Have you ever wondered about the stories behind some of the world’s most iconic images? Our series “Legendary Photos,” features photographers from Canon’s Explorer’s of Light program, past and present, giving us behind-the-scenes insight on how they captured these unforgettable moments.
For this edition of Legendary Photos, sports photographer Peter Read Miller shares the stories behind seven of his classic images.
(Editor’s note: You can see previous installments of Legendary Photos on Sam Abell here, Gregory Heisler here, Ryszard Horowitz here, on Art Wolfe here, on Walter Iooss Jr. here, and on David Hume Kennerly here.)
Allyson Felix (Above)
I shot this image of Allyson Felix when she was a freshman at the University of Southern California. Since then, Allyson has medaled in five Olympics and competed in numerous World and National Championships winning 13 medals and surpassing Usain Bolt for the highest total number of gold medals in the World Championships.
This photo was shot in the studio. We built a 32-foot-long ramp out of 4×8 plywood sheets on top of apple boxes-including one piece that had actual track surface ($5000, if you want one for your home). At the end of the ramp, we added padding from a high jump landing pit to help her stop.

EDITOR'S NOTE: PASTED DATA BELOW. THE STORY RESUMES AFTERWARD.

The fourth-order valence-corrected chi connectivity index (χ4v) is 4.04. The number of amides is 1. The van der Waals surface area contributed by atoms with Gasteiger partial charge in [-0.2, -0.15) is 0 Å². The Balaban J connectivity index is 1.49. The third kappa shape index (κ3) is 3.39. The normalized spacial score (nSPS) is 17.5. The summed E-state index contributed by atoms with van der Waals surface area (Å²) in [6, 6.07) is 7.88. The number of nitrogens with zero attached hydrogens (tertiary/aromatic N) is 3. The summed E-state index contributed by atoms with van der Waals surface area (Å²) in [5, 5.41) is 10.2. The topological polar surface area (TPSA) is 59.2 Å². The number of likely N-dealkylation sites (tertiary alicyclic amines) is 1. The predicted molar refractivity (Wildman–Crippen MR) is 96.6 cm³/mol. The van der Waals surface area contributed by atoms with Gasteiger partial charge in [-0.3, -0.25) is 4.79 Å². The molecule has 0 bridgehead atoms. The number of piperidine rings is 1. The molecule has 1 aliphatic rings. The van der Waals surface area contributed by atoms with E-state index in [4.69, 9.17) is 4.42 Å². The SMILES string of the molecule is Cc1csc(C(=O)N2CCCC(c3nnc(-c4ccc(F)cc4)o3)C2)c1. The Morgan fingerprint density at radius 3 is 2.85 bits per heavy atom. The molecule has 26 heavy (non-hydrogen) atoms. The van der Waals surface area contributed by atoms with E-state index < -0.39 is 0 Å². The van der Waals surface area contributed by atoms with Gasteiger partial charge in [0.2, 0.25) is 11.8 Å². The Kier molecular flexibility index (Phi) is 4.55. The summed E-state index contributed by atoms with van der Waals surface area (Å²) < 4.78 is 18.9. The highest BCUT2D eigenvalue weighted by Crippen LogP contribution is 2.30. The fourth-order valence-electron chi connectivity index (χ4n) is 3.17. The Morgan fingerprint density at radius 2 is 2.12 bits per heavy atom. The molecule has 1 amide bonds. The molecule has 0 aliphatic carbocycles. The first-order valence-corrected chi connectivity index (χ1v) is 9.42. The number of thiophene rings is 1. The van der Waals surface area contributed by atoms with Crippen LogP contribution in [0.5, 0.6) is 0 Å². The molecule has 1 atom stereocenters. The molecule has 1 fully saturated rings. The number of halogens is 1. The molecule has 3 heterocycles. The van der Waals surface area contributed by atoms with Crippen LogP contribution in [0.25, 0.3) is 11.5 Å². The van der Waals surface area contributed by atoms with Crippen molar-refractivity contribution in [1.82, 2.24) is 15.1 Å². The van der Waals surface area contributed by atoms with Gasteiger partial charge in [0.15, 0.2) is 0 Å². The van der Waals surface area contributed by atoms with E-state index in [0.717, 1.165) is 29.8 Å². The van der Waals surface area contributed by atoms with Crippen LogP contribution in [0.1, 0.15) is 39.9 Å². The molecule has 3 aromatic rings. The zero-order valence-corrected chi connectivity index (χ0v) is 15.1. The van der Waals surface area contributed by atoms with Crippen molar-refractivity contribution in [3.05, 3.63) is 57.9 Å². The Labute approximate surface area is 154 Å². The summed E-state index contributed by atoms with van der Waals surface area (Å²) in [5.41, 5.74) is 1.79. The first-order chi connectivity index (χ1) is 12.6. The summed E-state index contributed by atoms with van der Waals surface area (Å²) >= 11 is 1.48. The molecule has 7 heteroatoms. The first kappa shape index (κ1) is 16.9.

The background is hand painted and, except for touch-ups, there was no Photoshop involved in creating this image. If you look at the right side of the frame you can just see the seam.
I lit the shot with monoblock strobes, which have a very short flash duration, enabling me to freeze Allyson in action even though the camera shutter was 1/250 of a second. This was the shortest shutter speed that would allow synchronization with the strobes.
Allyson was extremely charming and very cooperative, repeating the stride many times. All in all, she probably ran two miles that day, 32 feet at a time.
Camera: Canon EOS-1Ds
Lens: Canon EF 70-200mm f2.8L IS III USM @115mm
Exposure: F9 @ 1/250, ISO 50